A recent article in 'Dyelovaya Stolitsa' provides an explanation for last week's sacking of the popular Minister of the Interior, Yuriy Lutsenko.
Both Yanukovych's PoR, and Yushchenko's NSNU perceive BYuT as the biggest threat to their power. NSNU in particular are in 'free-fall' and fear Tymoshenko will become undisputed leader of the 'orange' forces. Even though Lutsenko was an 'orange' minister, he was somewhat surprisingly kept on by Yanukovych when he became P.M.
PoR are acutely aware that they were able to form a coalition government after the March 2006 elections only as a result of splits and squabbling amongst the orange parties. The article suggests, therefore, it may be in both the President's and Prime Minister's interest that a new pro-presidential 'orange' party comes into being. So they have colluded in the ousting of Lutsenko, each for his own purpose.
At the end of October this year, according to results of sociological research company Research & Branding Group, Yuriy Lutsenko's activity as Interior Minister was rated positively by 29 % of those questioned, exactly as many as rated positive the activity of Yuliya Tymoshenko. Only one politician had a higher rating - Victor Yanukovych. Trailing well behind them where Oleksandr Moroz, Petro Symonenko and Viktor Yushchenko.
Similar results were obtained by analysts of the monitoring service of the President's secretariat, who reported to the President that amongst the new generation politicians, Yuriy Lutsenko is the best candidate to become the leader of some kind of new, effective 'orange' political force. The trust in him has even increased to 34 % over the last three months. So Yuriy Lutsenko is seen as the only political figure who can give Yuliya Tymoshenko serious competition amongst orange voters.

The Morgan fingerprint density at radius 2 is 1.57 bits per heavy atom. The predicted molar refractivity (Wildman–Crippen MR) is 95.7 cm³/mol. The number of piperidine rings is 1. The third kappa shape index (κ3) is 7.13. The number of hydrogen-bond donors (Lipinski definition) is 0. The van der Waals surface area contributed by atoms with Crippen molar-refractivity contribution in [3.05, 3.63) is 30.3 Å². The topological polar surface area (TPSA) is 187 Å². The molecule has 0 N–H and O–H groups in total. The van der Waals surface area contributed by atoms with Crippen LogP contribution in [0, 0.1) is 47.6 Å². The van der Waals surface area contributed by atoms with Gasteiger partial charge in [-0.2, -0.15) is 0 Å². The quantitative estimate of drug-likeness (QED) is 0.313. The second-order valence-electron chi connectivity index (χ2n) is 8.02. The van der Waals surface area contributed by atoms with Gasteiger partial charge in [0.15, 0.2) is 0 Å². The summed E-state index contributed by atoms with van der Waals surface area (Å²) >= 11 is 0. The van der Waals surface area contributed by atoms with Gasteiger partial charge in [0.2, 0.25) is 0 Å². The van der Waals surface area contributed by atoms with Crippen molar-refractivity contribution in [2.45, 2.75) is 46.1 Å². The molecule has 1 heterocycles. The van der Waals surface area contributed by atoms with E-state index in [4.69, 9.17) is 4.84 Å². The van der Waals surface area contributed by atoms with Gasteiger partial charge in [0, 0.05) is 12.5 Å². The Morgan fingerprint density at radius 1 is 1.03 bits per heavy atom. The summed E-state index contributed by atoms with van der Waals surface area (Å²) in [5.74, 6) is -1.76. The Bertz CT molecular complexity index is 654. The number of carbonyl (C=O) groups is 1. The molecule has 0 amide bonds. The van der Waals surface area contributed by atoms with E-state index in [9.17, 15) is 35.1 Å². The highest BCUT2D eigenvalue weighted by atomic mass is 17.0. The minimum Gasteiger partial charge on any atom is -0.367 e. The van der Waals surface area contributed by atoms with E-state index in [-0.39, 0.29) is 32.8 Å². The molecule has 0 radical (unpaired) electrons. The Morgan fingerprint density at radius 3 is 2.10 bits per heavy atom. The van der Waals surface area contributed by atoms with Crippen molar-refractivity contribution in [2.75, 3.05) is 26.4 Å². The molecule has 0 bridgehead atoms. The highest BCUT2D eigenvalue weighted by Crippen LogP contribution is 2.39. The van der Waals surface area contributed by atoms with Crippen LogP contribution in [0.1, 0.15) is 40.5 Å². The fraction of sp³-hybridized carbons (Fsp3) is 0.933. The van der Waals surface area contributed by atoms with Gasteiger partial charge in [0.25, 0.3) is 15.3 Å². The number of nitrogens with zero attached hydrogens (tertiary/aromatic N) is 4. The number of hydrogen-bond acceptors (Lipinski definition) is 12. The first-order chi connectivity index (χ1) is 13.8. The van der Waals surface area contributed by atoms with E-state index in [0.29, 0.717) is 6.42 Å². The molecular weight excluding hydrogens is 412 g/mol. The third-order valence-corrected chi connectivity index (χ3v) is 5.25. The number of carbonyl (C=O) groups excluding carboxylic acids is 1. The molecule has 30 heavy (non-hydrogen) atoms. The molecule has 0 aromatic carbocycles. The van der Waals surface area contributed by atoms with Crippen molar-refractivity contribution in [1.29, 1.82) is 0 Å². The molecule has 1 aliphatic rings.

Yushchenko, on day of the anniversary of Maidan declared that he, "will welcome the creation of new association of national-democratic forces". The only thing missing for the new project was a leader. It seems now that at last the President has decided on Lutsenko. As a test of NSNU's reaction, Lutsenko was sent as the envoy of the President to the recent 'Our Ukraine' congress. He was warmly received by the party's rank and file.
The financial and administrative base for the new political project is to be provided by four components: the business groups of Russians Michael Voyevodina and Alexander Babakov (today the head of Russian opposition party "Rodina" which was once close to the Socialist Party of Ukraine); Igor Kolomoysky's 'Privat' group; Vitaliy Hayduk's 'Industrial Union of Donbas'; and the project is to be supervised by the head of presidential office, Viktor Baloha, who has access to state administration structures.
BYuTivtsi have quickly reacted to the possible threat from such a new political force. Yuliya T's #2, Oleksandr Turchynov recently declared that he does not see Lutsenko as the head of a united opposition, Tymoshenko has called Lutsenko an ineffective Interior Minister, and Lutsenko has had 'digs' at Tymoshenko in the media.